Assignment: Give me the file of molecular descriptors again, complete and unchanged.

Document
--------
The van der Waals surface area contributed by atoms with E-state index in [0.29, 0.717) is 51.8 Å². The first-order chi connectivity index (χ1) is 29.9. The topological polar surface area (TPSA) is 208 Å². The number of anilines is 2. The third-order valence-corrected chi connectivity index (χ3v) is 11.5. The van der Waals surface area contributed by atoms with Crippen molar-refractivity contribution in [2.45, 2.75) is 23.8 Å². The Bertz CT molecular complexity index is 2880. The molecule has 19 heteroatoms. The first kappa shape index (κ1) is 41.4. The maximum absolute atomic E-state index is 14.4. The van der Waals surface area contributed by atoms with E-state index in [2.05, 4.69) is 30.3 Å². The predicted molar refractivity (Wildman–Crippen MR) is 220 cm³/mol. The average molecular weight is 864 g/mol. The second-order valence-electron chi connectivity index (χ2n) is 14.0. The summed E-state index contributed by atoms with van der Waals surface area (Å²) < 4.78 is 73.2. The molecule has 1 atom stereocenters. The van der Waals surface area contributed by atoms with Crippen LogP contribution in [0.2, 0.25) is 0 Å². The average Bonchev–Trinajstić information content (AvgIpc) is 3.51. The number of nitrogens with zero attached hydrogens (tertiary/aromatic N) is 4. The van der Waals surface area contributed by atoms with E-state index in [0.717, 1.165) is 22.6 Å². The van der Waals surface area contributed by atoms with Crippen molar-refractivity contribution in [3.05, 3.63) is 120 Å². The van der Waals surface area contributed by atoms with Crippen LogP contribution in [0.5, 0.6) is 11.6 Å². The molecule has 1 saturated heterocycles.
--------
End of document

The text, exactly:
The van der Waals surface area contributed by atoms with E-state index in [0.29, 0.717) is 51.8 Å². The first-order chi connectivity index (χ1) is 29.9. The topological polar surface area (TPSA) is 208 Å². The number of anilines is 2. The third-order valence-corrected chi connectivity index (χ3v) is 11.5. The van der Waals surface area contributed by atoms with Crippen molar-refractivity contribution in [2.45, 2.75) is 23.8 Å². The Bertz CT molecular complexity index is 2880. The molecule has 19 heteroatoms. The first kappa shape index (κ1) is 41.4. The maximum absolute atomic E-state index is 14.4. The van der Waals surface area contributed by atoms with E-state index in [2.05, 4.69) is 30.3 Å². The predicted molar refractivity (Wildman–Crippen MR) is 220 cm³/mol. The average molecular weight is 864 g/mol. The second-order valence-electron chi connectivity index (χ2n) is 14.0. The summed E-state index contributed by atoms with van der Waals surface area (Å²) < 4.78 is 73.2. The molecule has 1 atom stereocenters. The van der Waals surface area contributed by atoms with Crippen LogP contribution in [0.2, 0.25) is 0 Å². The average Bonchev–Trinajstić information content (AvgIpc) is 3.51. The number of nitrogens with zero attached hydrogens (tertiary/aromatic N) is 4. The van der Waals surface area contributed by atoms with E-state index in [0.717, 1.165) is 22.6 Å². The van der Waals surface area contributed by atoms with Crippen molar-refractivity contribution in [3.05, 3.63) is 120 Å². The van der Waals surface area contributed by atoms with Crippen LogP contribution in [0.5, 0.6) is 11.6 Å². The molecule has 1 saturated heterocycles.